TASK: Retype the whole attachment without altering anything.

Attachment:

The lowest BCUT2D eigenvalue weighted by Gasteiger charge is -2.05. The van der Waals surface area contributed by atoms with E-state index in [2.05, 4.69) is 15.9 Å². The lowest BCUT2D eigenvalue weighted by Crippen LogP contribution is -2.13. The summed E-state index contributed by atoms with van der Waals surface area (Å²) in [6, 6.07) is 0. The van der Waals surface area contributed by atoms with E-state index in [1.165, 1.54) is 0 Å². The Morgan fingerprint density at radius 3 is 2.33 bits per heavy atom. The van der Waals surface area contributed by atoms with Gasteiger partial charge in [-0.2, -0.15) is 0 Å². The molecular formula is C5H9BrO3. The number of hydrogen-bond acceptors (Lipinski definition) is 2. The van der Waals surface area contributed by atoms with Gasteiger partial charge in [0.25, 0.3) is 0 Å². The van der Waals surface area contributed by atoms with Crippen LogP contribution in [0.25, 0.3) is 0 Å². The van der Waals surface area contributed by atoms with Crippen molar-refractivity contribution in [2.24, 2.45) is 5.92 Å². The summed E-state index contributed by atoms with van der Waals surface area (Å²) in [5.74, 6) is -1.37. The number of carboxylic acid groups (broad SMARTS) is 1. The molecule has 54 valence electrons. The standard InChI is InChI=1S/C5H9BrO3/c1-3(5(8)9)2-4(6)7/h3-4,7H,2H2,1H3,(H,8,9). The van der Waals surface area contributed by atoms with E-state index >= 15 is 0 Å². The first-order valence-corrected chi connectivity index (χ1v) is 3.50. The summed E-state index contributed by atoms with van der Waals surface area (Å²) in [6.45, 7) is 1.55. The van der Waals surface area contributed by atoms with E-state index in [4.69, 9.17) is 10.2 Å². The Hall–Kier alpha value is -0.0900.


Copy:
The lowest BCUT2D eigenvalue weighted by Gasteiger charge is -2.05. The van der Waals surface area contributed by atoms with E-state index in [2.05, 4.69) is 15.9 Å². The lowest BCUT2D eigenvalue weighted by Crippen LogP contribution is -2.13. The summed E-state index contributed by atoms with van der Waals surface area (Å²) in [6, 6.07) is 0. The van der Waals surface area contributed by atoms with E-state index in [1.165, 1.54) is 0 Å². The Morgan fingerprint density at radius 3 is 2.33 bits per heavy atom. The van der Waals surface area contributed by atoms with Gasteiger partial charge in [-0.2, -0.15) is 0 Å². The molecular formula is C5H9BrO3. The number of hydrogen-bond acceptors (Lipinski definition) is 2. The van der Waals surface area contributed by atoms with Gasteiger partial charge in [0.25, 0.3) is 0 Å². The van der Waals surface area contributed by atoms with Crippen LogP contribution in [0.25, 0.3) is 0 Å². The van der Waals surface area contributed by atoms with Crippen molar-refractivity contribution in [2.24, 2.45) is 5.92 Å². The summed E-state index contributed by atoms with van der Waals surface area (Å²) in [5.74, 6) is -1.37. The number of carboxylic acid groups (broad SMARTS) is 1. The molecule has 54 valence electrons. The standard InChI is InChI=1S/C5H9BrO3/c1-3(5(8)9)2-4(6)7/h3-4,7H,2H2,1H3,(H,8,9). The van der Waals surface area contributed by atoms with E-state index >= 15 is 0 Å². The first-order valence-corrected chi connectivity index (χ1v) is 3.50. The summed E-state index contributed by atoms with van der Waals surface area (Å²) in [6.45, 7) is 1.55. The van der Waals surface area contributed by atoms with E-state index in [4.69, 9.17) is 10.2 Å². The Hall–Kier alpha value is -0.0900.